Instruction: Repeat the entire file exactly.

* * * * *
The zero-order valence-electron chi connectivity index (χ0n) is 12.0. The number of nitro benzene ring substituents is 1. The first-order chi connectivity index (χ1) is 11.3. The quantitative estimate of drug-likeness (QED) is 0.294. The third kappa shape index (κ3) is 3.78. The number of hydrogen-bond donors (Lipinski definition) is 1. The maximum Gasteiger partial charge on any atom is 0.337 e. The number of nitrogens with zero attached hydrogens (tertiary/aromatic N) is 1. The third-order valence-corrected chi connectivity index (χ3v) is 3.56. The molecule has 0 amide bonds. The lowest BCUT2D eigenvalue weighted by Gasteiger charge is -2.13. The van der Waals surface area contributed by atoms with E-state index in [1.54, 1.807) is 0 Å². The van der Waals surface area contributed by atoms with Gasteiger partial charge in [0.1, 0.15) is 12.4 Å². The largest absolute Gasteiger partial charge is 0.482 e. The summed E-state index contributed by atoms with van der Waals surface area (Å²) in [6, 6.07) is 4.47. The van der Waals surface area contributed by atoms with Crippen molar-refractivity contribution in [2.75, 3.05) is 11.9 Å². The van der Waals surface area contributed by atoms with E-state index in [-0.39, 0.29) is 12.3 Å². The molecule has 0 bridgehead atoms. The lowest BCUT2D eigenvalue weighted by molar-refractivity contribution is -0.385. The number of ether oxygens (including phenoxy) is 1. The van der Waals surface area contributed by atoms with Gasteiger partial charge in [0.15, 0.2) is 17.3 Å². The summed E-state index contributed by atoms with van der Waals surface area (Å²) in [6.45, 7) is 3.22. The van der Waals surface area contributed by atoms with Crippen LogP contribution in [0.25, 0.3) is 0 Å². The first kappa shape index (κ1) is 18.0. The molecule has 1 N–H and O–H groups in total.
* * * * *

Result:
The zero-order valence-electron chi connectivity index (χ0n) is 12.0. The number of nitro benzene ring substituents is 1. The first-order chi connectivity index (χ1) is 11.3. The quantitative estimate of drug-likeness (QED) is 0.294. The third kappa shape index (κ3) is 3.78. The number of hydrogen-bond donors (Lipinski definition) is 1. The maximum Gasteiger partial charge on any atom is 0.337 e. The number of nitrogens with zero attached hydrogens (tertiary/aromatic N) is 1. The third-order valence-corrected chi connectivity index (χ3v) is 3.56. The molecule has 0 amide bonds. The lowest BCUT2D eigenvalue weighted by Gasteiger charge is -2.13. The van der Waals surface area contributed by atoms with E-state index in [1.54, 1.807) is 0 Å². The van der Waals surface area contributed by atoms with Gasteiger partial charge in [0.1, 0.15) is 12.4 Å². The largest absolute Gasteiger partial charge is 0.482 e. The summed E-state index contributed by atoms with van der Waals surface area (Å²) in [6, 6.07) is 4.47. The van der Waals surface area contributed by atoms with Crippen molar-refractivity contribution in [2.75, 3.05) is 11.9 Å². The van der Waals surface area contributed by atoms with E-state index in [-0.39, 0.29) is 12.3 Å². The molecule has 0 bridgehead atoms. The lowest BCUT2D eigenvalue weighted by molar-refractivity contribution is -0.385. The number of ether oxygens (including phenoxy) is 1. The van der Waals surface area contributed by atoms with Gasteiger partial charge in [0.15, 0.2) is 17.3 Å². The summed E-state index contributed by atoms with van der Waals surface area (Å²) in [6.45, 7) is 3.22. The van der Waals surface area contributed by atoms with Crippen LogP contribution in [0.25, 0.3) is 0 Å². The first kappa shape index (κ1) is 18.0. The molecule has 1 N–H and O–H groups in total.